Where have our morals gone?

There exists a growing distance between citizens of Western democracies and a normative ethics pertaining to death. To argue that this is a negative thing seems ridiculous. Yet we mustn’t forget the horrors that exist in the world, lest we perpetuate them. Without light there is no dark; without death, no life.

Are we becoming a generation whose moral compass now points to a North of our own creation, where what is “right” and what is “wrong” is subject mainly to our own ability to justify actions that never directly affect our lives? A generation alienated from the worth and cost of human life. A generation who can identify the world’s evils, and subsequently watch them unfold. We are becoming apathetic armchair activists, and the time has come to decide where the line is drawn when we say “enough is enough”.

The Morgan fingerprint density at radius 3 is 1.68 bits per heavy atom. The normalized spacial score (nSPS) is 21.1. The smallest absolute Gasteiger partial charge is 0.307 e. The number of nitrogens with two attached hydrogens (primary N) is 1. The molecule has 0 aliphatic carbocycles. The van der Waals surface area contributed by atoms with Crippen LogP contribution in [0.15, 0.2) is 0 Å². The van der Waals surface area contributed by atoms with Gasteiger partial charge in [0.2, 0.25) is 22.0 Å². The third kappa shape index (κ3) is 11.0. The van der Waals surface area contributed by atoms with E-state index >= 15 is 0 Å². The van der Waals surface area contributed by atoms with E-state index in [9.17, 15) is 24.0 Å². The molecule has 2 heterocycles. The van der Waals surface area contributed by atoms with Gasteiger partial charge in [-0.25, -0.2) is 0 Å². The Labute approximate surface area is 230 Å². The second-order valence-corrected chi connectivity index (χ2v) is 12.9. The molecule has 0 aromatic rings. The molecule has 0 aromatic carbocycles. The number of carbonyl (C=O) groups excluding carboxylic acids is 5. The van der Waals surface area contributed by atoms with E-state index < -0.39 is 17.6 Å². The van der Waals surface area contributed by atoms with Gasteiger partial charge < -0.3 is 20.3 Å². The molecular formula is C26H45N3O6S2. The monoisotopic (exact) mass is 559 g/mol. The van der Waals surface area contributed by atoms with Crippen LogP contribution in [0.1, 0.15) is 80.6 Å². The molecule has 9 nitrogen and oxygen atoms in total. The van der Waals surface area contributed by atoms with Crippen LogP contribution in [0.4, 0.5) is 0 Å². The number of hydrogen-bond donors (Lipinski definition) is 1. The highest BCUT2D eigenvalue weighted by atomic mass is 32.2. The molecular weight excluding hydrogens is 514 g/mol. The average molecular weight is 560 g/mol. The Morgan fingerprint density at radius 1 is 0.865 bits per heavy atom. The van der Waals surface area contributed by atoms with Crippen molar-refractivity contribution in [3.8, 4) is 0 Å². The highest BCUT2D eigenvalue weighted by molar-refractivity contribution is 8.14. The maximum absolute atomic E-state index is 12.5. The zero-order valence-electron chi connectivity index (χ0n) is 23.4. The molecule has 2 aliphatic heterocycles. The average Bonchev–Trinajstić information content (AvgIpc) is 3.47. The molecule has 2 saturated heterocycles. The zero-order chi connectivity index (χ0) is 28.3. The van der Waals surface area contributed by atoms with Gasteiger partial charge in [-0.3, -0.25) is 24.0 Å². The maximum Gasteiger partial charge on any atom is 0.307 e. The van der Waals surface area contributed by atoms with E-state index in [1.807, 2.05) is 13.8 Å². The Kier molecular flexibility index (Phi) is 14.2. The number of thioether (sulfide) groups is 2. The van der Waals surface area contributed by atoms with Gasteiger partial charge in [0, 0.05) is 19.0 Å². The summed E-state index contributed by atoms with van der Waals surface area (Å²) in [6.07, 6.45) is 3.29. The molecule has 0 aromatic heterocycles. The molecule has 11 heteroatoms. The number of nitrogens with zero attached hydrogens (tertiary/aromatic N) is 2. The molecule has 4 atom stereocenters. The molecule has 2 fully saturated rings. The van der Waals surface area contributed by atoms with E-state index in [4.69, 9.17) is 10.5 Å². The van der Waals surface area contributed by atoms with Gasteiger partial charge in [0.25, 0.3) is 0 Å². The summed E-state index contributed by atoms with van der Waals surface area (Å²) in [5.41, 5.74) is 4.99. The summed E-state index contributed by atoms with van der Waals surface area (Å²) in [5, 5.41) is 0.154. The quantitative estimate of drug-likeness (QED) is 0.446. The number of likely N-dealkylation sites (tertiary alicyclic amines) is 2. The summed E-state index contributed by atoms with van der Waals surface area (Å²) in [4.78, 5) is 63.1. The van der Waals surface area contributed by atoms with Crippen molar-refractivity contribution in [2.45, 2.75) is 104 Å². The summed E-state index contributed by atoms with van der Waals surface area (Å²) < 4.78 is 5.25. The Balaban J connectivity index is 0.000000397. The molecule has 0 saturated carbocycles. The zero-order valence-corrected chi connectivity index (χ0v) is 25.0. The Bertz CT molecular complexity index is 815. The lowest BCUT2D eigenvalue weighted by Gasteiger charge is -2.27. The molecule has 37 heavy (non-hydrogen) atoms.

It is most certainly a romantic generalisation and characteristic of false nostalgia to assume that our moral compasses were far more precise in the past. Yet we cannot ignore the significant impact that technological advances have had on facilitating a distancing of life’s difficult truths. Our moral vision has tunnelled, leaving suffering on the periphery comfortably blurred.  There are certain painful realities that we’d rather not face. Unfortunately, it seems that we are succeeding.